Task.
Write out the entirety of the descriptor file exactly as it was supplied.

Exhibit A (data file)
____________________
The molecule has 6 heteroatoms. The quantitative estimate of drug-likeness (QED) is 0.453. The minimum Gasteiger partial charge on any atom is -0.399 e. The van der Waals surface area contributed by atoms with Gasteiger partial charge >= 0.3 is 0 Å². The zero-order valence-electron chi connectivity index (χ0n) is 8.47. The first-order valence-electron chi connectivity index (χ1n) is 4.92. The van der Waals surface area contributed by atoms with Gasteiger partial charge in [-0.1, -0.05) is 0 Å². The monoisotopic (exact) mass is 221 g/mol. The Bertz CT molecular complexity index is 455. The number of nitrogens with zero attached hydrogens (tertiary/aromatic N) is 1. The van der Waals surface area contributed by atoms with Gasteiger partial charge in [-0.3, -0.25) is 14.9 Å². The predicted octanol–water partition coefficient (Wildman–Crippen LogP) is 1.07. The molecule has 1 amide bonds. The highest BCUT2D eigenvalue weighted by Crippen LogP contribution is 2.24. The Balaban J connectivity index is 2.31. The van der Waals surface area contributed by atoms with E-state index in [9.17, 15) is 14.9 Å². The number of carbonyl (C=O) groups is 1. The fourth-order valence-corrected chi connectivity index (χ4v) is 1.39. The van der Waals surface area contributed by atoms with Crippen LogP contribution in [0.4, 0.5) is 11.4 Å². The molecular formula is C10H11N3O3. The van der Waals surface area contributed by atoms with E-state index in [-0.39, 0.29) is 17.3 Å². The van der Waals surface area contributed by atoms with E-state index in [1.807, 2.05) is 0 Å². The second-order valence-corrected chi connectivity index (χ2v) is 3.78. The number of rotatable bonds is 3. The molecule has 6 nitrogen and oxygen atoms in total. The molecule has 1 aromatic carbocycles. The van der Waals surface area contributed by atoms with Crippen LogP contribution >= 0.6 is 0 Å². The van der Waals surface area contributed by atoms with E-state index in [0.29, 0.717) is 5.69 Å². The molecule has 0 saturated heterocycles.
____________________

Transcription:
The molecule has 6 heteroatoms. The quantitative estimate of drug-likeness (QED) is 0.453. The minimum Gasteiger partial charge on any atom is -0.399 e. The van der Waals surface area contributed by atoms with Gasteiger partial charge >= 0.3 is 0 Å². The zero-order valence-electron chi connectivity index (χ0n) is 8.47. The first-order valence-electron chi connectivity index (χ1n) is 4.92. The van der Waals surface area contributed by atoms with Gasteiger partial charge in [-0.1, -0.05) is 0 Å². The monoisotopic (exact) mass is 221 g/mol. The Bertz CT molecular complexity index is 455. The number of nitrogens with zero attached hydrogens (tertiary/aromatic N) is 1. The van der Waals surface area contributed by atoms with Gasteiger partial charge in [-0.3, -0.25) is 14.9 Å². The predicted octanol–water partition coefficient (Wildman–Crippen LogP) is 1.07. The molecule has 1 amide bonds. The highest BCUT2D eigenvalue weighted by Crippen LogP contribution is 2.24. The Balaban J connectivity index is 2.31. The van der Waals surface area contributed by atoms with E-state index in [9.17, 15) is 14.9 Å². The number of carbonyl (C=O) groups is 1. The fourth-order valence-corrected chi connectivity index (χ4v) is 1.39. The van der Waals surface area contributed by atoms with Crippen LogP contribution in [0.4, 0.5) is 11.4 Å². The molecular formula is C10H11N3O3. The van der Waals surface area contributed by atoms with E-state index in [-0.39, 0.29) is 17.3 Å². The van der Waals surface area contributed by atoms with E-state index in [1.807, 2.05) is 0 Å². The second-order valence-corrected chi connectivity index (χ2v) is 3.78. The number of rotatable bonds is 3. The molecule has 6 nitrogen and oxygen atoms in total. The molecule has 1 aromatic carbocycles. The van der Waals surface area contributed by atoms with Crippen LogP contribution >= 0.6 is 0 Å². The van der Waals surface area contributed by atoms with E-state index in [0.29, 0.717) is 5.69 Å². The molecule has 0 saturated heterocycles.